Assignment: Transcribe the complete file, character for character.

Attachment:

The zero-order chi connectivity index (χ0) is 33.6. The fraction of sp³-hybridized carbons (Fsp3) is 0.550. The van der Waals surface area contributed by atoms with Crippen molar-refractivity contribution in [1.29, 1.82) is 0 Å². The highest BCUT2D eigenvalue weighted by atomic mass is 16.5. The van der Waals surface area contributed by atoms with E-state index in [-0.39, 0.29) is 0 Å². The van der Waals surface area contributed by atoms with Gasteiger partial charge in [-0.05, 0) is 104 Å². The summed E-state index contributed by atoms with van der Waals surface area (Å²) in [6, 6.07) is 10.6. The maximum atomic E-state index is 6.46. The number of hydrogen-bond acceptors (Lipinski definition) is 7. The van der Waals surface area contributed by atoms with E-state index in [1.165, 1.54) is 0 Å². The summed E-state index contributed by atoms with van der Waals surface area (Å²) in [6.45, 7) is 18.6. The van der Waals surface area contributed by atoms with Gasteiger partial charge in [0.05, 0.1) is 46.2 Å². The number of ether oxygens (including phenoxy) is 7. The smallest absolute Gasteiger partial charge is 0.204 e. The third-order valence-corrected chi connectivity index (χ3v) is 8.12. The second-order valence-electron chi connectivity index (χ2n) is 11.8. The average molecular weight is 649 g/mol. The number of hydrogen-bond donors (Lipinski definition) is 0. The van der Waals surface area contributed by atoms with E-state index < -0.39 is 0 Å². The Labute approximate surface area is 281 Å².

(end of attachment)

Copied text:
The zero-order chi connectivity index (χ0) is 33.6. The fraction of sp³-hybridized carbons (Fsp3) is 0.550. The van der Waals surface area contributed by atoms with Crippen molar-refractivity contribution in [1.29, 1.82) is 0 Å². The highest BCUT2D eigenvalue weighted by atomic mass is 16.5. The van der Waals surface area contributed by atoms with E-state index in [-0.39, 0.29) is 0 Å². The van der Waals surface area contributed by atoms with Gasteiger partial charge in [-0.05, 0) is 104 Å². The summed E-state index contributed by atoms with van der Waals surface area (Å²) in [6, 6.07) is 10.6. The maximum atomic E-state index is 6.46. The number of hydrogen-bond acceptors (Lipinski definition) is 7. The van der Waals surface area contributed by atoms with E-state index in [1.165, 1.54) is 0 Å². The summed E-state index contributed by atoms with van der Waals surface area (Å²) in [6.45, 7) is 18.6. The van der Waals surface area contributed by atoms with Gasteiger partial charge in [0.05, 0.1) is 46.2 Å². The number of ether oxygens (including phenoxy) is 7. The smallest absolute Gasteiger partial charge is 0.204 e. The third-order valence-corrected chi connectivity index (χ3v) is 8.12. The second-order valence-electron chi connectivity index (χ2n) is 11.8. The average molecular weight is 649 g/mol. The number of hydrogen-bond donors (Lipinski definition) is 0. The van der Waals surface area contributed by atoms with E-state index < -0.39 is 0 Å². The Labute approximate surface area is 281 Å².